The Greeks built a giant, wooden horse with a hollow belly. A handful of armed Greeks climbed into the hollow opening, and sealed it up. Meanwhile, the rest of the Greek army piled into their ships and sailed away. Due to a convincing Greek spy , the Trojans came out of Troy to recive the huge horse as an offering of peace. The Trojans rejoiced at the thought of the Greek army running away like dogs!

The Trojans then decided to celebrate. By nightfall the whole city was in a drunken uproar. They celebrated far into the night. In the small hours of the morning, while everyone was drunk or asleep, the Greeks unsealed the belly of the horse, and climbed down from it. Silently, they killed the Trojan sentries at all the city gates. The gates were then opened to the bulk of the Greek army. In their drunkeness, the Trojans did not see the Greek fleet return to their shores.

Now, the Greeks were finally inside the city after ten years of useless battle. The Greeks finally had their chance at capturing victory. They slaughtered men and boys alike. The women, and girls were kept and later sold as slaves. By daylight, everyone in Troy was either dead, or in bondage.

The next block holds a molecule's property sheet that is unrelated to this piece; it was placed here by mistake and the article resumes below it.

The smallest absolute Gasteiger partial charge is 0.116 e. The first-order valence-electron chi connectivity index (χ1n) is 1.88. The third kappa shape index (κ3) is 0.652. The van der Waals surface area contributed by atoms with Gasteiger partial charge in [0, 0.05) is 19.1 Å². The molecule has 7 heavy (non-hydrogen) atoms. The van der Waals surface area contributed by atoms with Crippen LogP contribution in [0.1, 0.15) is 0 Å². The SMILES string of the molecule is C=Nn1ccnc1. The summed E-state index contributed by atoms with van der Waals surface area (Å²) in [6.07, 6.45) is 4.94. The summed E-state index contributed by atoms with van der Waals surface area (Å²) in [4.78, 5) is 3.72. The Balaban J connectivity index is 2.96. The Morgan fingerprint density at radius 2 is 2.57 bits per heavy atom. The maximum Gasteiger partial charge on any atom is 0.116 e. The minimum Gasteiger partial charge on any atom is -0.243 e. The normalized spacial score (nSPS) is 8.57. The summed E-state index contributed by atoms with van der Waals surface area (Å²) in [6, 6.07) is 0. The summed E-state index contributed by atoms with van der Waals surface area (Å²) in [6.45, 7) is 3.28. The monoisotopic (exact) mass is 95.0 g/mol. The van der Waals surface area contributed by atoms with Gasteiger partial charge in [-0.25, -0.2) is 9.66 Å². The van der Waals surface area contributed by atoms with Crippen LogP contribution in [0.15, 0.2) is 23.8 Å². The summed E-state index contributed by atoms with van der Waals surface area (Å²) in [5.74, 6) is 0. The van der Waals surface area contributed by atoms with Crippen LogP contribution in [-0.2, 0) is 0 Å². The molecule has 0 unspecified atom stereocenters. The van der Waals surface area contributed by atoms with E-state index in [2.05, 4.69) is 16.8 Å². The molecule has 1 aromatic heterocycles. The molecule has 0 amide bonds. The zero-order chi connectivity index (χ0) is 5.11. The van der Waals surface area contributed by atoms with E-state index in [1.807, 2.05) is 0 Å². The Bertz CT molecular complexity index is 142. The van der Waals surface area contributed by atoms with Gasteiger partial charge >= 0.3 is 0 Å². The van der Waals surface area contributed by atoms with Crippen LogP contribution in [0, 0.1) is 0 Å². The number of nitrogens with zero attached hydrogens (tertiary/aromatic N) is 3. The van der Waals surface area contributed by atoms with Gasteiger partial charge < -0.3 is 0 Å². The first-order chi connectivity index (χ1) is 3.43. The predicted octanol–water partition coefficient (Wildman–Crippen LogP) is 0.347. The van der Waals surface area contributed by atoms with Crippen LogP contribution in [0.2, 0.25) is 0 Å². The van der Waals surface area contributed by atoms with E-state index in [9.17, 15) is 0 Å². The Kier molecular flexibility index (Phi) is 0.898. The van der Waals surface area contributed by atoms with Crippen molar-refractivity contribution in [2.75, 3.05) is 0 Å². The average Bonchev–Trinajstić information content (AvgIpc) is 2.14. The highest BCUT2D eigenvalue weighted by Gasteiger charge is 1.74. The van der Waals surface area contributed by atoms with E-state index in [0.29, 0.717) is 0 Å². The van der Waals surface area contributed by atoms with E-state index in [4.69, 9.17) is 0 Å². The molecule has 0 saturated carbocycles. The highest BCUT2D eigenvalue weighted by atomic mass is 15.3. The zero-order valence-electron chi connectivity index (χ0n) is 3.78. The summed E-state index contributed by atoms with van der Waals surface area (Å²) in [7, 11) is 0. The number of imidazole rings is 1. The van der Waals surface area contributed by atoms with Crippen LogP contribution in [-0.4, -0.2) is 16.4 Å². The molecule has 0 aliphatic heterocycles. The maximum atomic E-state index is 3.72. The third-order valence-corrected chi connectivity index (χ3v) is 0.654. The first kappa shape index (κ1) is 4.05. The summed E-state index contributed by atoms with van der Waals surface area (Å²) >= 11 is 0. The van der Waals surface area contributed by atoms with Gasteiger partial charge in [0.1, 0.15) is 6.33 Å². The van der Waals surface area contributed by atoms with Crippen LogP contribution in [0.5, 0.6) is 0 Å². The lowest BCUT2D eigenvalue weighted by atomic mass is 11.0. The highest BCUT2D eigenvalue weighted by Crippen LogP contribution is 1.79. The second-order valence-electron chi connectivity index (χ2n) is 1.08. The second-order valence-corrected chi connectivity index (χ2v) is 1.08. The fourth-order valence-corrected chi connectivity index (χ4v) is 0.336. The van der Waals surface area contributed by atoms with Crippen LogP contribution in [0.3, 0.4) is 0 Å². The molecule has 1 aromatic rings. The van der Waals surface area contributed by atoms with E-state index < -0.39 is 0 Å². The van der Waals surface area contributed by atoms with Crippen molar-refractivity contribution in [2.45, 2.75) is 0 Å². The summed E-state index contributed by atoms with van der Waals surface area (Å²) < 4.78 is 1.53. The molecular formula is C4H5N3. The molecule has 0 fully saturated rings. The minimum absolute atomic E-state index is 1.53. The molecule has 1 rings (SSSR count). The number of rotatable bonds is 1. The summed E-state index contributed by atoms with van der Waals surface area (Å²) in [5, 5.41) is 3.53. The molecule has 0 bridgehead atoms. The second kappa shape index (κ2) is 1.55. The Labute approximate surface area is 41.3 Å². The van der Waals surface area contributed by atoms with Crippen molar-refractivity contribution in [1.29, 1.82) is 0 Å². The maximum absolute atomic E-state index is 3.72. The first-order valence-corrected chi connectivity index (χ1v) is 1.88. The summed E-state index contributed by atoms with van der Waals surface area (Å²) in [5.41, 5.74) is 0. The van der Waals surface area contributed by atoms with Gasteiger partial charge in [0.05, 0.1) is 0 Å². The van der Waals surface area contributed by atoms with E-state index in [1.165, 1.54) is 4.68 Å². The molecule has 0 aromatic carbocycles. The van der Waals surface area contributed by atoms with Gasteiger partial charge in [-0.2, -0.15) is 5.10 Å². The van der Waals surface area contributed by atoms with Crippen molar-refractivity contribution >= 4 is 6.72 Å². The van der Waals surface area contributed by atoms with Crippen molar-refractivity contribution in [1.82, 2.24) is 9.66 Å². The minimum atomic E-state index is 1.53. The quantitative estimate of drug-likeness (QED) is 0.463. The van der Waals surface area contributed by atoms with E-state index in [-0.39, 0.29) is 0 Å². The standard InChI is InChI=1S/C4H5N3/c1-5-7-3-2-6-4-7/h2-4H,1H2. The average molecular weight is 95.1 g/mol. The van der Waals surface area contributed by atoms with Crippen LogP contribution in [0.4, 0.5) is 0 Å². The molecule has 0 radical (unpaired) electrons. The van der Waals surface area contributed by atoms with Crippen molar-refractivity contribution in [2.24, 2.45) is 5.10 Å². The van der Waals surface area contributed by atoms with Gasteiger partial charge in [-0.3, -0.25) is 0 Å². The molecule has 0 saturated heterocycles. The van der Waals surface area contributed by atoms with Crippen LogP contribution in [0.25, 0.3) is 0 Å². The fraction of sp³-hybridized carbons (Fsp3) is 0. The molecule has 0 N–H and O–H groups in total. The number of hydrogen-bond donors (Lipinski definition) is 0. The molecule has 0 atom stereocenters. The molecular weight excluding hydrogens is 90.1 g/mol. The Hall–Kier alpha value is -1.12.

In computer security, a Trojan horse is a program that appears innocuous, but has malicious code which executes when a user accepts and runs the program. An example would be Christmas greeting cards which are executable programs, which may hide malicious code.

A virus is a piece of code which attaches itself to larger executable programs. Often it operates by appending itself to the end of an executable (e.g. Microsoft Word), and inserting a jump command at the place where the program normally starts execution. The jump command will cause the program to actually start execution at the virus code, and then when the virus has finished executing, it will jump back to start executing the real application.

          / | jump to virus code    | <--- entry point
          | |                       | <--- first real instruction
 original | |                       |
 code    -+ |                       |
          | |                       |
          | |                       |
          | |                       |
          \ |                       |
 virus    / | malicious code        |
 code    -+ |                       |